Skateboarders from Telkwa come together to help construct the $9

Skateboarders from Telkwa come together to help construct the $9

Village of Telkwa considering permanent skate park

Telkwa opened its first and only skatepark this summer and council is now considering making it a permanent fixture

The Village of Telkwa opened its first and only skatepark this summer and council is now considering making it a permanent fixture for skateboarders to use year-round.

The park, temporarily located at the Dockrill Memorial Rink, cost an estimated $9,000 with funding from the Wetzin’Kwa Community Forest Corp. and supplies from the Smithers Lumber Yard and Driftwood Diamond Drilling.

According to Coun. Rick Fuerst, who sits on the special projects portfolio with the village, the skatepark is already getting a lot of use.

“It looks like the kids are really enjoying it and it’s a nice feature for the rink,” he said.

“In Telkwa, we don’t have the luxury of being able to build large facilities — we have limited budgets. So I thought this was a really neat community problem-solving thing to get this done for the kids.”

The wood park was built and designed last winter by Robb Nisbet and features a 12-foot-wide, six-foot-high quarterpipe at one end, an eight-foot flat bank, a multi-level pyramid with ledges and wave ramps.

“[It] lets kids experience a bit of everything you would find in a more elaborate skate park — transitions, curved transitions, wedge-style ramps that you can ride over and just to introduce them to what it feels like to slide a curve,” said Nisbet, adding that local skateboarders helped assemble it earlier this season.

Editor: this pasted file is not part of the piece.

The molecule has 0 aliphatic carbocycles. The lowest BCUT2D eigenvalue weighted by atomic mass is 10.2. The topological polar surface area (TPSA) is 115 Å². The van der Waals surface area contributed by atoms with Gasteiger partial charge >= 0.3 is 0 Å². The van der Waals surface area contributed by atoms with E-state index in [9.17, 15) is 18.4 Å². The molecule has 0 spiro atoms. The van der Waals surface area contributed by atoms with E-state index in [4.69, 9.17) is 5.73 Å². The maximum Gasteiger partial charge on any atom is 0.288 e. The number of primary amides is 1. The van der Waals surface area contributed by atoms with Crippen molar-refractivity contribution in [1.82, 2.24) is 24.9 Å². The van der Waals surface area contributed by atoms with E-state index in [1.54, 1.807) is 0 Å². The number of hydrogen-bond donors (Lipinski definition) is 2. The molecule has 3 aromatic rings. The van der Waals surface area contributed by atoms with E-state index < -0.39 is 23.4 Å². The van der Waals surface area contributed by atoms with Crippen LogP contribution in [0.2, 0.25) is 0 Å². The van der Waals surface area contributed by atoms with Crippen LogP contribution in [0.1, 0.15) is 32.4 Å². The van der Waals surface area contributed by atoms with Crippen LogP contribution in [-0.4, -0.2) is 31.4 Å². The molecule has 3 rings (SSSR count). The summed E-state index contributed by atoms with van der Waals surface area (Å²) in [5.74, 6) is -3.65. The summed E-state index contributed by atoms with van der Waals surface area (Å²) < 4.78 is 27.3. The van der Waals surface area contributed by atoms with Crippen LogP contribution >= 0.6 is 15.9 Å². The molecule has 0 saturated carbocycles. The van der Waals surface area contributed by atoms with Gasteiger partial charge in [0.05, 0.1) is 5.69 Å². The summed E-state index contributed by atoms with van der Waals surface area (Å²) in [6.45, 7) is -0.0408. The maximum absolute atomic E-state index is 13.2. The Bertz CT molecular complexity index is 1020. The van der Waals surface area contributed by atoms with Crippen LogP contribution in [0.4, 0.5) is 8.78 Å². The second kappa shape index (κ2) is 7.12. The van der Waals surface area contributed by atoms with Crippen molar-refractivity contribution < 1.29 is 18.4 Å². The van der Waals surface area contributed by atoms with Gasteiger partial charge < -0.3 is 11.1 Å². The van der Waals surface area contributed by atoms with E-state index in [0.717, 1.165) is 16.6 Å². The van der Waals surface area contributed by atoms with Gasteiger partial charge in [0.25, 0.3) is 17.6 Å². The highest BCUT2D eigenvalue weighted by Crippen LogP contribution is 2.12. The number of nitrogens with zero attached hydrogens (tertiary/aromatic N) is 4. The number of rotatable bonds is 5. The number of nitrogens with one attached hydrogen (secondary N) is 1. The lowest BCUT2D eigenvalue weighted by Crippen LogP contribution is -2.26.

Fuerst noted that Nisbet’s design also allows them to expand the park if necessary.

“There are other features that we could add to it. That’s the great thing about Robb Nisbet’s design — he’s designed a few of these so he has some great ideas for different features we could add to it later,” he said.

“It’s a modular thing. It’s meant to be taken apart and put away for the winter so you can add pieces to it later as they demand it.”

Riders are able to make use of the ramps until late fall before it is put back in storage for the winter.

As for the potential construction of a permanent skatepark, Fuerst said council is taking a wait-and-see approach.

“It all comes down to what the community wants. If there’s an appetite for doing that in the future, it’s something we’ll have to talk about as a community and decide if that’s something we want to do,” he said, adding there is potentially space at the barbecue grounds or along Hankin Avenue to build a permanent skate park.

The next phase of the project is to fundraise an additional $4,000 to purchase and ship a durable surface to put over the ramps, which will help extend its life.

“I hope that it creates a place where kids can go and have some safe fun in Telkwa,” said Fuerst.

“It adds to that feeling of community in the downtown area which we’re trying to create. If parents can spend some time down there with their kids and watch the kids do their tricks, I think it just adds a nice feature to downtown Telkwa.”